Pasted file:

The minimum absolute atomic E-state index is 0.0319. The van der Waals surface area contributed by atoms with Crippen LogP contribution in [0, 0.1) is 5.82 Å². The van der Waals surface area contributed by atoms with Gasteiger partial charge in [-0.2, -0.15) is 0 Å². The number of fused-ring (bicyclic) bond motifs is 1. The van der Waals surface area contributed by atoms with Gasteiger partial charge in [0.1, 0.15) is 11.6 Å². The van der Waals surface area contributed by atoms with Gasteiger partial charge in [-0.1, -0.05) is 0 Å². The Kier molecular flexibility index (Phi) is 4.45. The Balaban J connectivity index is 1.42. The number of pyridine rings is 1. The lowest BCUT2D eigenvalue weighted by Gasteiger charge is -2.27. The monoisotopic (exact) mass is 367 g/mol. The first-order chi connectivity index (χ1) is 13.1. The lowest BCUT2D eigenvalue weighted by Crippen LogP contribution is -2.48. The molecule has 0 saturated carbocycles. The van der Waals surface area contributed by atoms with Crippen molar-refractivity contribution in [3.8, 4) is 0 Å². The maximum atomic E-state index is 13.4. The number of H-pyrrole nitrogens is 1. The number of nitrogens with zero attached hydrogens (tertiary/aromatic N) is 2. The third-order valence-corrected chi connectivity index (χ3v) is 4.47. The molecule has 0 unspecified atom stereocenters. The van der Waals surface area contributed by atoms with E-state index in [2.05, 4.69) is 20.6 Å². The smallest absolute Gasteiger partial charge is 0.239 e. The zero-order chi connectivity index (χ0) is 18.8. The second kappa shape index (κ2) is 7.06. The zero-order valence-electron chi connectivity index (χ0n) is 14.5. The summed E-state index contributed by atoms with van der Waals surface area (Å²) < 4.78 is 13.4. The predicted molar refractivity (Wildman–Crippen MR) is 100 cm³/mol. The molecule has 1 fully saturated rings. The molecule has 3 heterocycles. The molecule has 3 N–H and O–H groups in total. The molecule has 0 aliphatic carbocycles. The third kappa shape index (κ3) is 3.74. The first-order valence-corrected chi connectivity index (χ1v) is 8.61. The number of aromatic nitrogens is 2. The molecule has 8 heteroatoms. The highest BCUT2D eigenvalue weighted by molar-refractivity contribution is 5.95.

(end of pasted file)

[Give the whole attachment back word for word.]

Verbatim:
The minimum absolute atomic E-state index is 0.0319. The van der Waals surface area contributed by atoms with Crippen LogP contribution in [0, 0.1) is 5.82 Å². The van der Waals surface area contributed by atoms with Gasteiger partial charge in [-0.2, -0.15) is 0 Å². The number of fused-ring (bicyclic) bond motifs is 1. The van der Waals surface area contributed by atoms with Gasteiger partial charge in [0.1, 0.15) is 11.6 Å². The van der Waals surface area contributed by atoms with Gasteiger partial charge in [-0.1, -0.05) is 0 Å². The Kier molecular flexibility index (Phi) is 4.45. The Balaban J connectivity index is 1.42. The number of pyridine rings is 1. The lowest BCUT2D eigenvalue weighted by Gasteiger charge is -2.27. The monoisotopic (exact) mass is 367 g/mol. The first-order chi connectivity index (χ1) is 13.1. The lowest BCUT2D eigenvalue weighted by Crippen LogP contribution is -2.48. The molecule has 0 saturated carbocycles. The van der Waals surface area contributed by atoms with Crippen molar-refractivity contribution in [3.8, 4) is 0 Å². The maximum atomic E-state index is 13.4. The number of H-pyrrole nitrogens is 1. The number of nitrogens with zero attached hydrogens (tertiary/aromatic N) is 2. The third-order valence-corrected chi connectivity index (χ3v) is 4.47. The molecule has 0 unspecified atom stereocenters. The van der Waals surface area contributed by atoms with E-state index in [2.05, 4.69) is 20.6 Å². The smallest absolute Gasteiger partial charge is 0.239 e. The zero-order chi connectivity index (χ0) is 18.8. The second kappa shape index (κ2) is 7.06. The zero-order valence-electron chi connectivity index (χ0n) is 14.5. The summed E-state index contributed by atoms with van der Waals surface area (Å²) < 4.78 is 13.4. The predicted molar refractivity (Wildman–Crippen MR) is 100 cm³/mol. The molecule has 1 fully saturated rings. The molecule has 3 heterocycles. The molecule has 3 N–H and O–H groups in total. The molecule has 0 aliphatic carbocycles. The third kappa shape index (κ3) is 3.74. The first-order valence-corrected chi connectivity index (χ1v) is 8.61. The number of aromatic nitrogens is 2. The molecule has 8 heteroatoms. The highest BCUT2D eigenvalue weighted by molar-refractivity contribution is 5.95.